You know, once you make that decision, that's it. Imagine, if you will, that one of our sons, while she was wrestling with that decision and they were, Parker was a little boy, Grayson wasn't born yet. And then she gave up her remaining leg after Grayson was born when he was a toddler. Imagine, if you will, if either of our children had said, I want to identify as an amputee like mom. I want to be inclusive with mom and I want to have my leg taken off so that I can be like mom. And imagine, however horrifyingly it may be that either Gracie or me had given consent to that, parental consent. What would you think of a physician, of a surgeon who accommodated that desire?

Would you think that would be appropriate? Would you look at that surgeon with respect and feel that surgeon is doing a good thing or would you be horrified? Does the surgeon have any culpability, even with parental consent, to have treatment like that on a minor who says, I want to do this. In fact, I ask you, if anybody that you knew seriously said, even as an adult, I want to amputate my left hand or my right hand or my left leg or my left right leg so that I can identify as an amputee. Would you think that they were okay? Would you think that they were mentally impaired?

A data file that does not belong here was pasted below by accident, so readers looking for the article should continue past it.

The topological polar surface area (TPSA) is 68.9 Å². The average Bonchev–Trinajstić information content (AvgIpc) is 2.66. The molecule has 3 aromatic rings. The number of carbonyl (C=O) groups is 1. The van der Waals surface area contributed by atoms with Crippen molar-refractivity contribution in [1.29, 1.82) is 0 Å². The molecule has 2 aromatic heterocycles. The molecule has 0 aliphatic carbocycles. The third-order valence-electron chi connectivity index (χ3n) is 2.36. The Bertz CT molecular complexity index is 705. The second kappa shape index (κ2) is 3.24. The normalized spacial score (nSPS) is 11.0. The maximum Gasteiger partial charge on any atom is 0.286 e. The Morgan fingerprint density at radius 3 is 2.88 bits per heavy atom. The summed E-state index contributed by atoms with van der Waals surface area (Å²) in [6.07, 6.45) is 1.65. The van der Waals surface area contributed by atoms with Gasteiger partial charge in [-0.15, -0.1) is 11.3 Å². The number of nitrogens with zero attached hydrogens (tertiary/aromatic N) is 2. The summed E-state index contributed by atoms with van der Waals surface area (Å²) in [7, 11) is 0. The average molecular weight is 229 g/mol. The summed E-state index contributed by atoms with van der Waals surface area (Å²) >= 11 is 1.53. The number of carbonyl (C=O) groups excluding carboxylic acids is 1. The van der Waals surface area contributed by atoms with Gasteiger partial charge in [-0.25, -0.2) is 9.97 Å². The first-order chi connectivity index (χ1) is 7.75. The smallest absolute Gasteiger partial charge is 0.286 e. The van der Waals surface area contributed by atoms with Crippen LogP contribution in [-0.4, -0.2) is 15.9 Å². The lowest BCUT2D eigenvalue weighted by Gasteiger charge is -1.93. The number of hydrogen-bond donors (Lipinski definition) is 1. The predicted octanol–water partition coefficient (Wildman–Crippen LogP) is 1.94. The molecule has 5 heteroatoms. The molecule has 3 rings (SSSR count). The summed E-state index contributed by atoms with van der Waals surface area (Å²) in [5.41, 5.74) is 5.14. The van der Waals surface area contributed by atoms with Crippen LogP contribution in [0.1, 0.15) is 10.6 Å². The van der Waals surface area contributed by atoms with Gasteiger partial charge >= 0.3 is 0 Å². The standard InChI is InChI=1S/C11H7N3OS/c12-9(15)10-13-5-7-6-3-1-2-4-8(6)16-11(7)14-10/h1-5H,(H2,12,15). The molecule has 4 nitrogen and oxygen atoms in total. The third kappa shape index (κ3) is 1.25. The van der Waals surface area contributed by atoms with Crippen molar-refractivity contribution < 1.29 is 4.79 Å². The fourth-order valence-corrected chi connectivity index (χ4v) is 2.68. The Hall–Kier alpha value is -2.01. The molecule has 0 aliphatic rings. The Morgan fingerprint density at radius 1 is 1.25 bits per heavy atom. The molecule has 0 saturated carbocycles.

Would you try to point them to help or would you affirm that decision? Maybe they really want to identify as an amputee. Maybe that's something that's important to them. Maybe they feel more included if they were an amputee.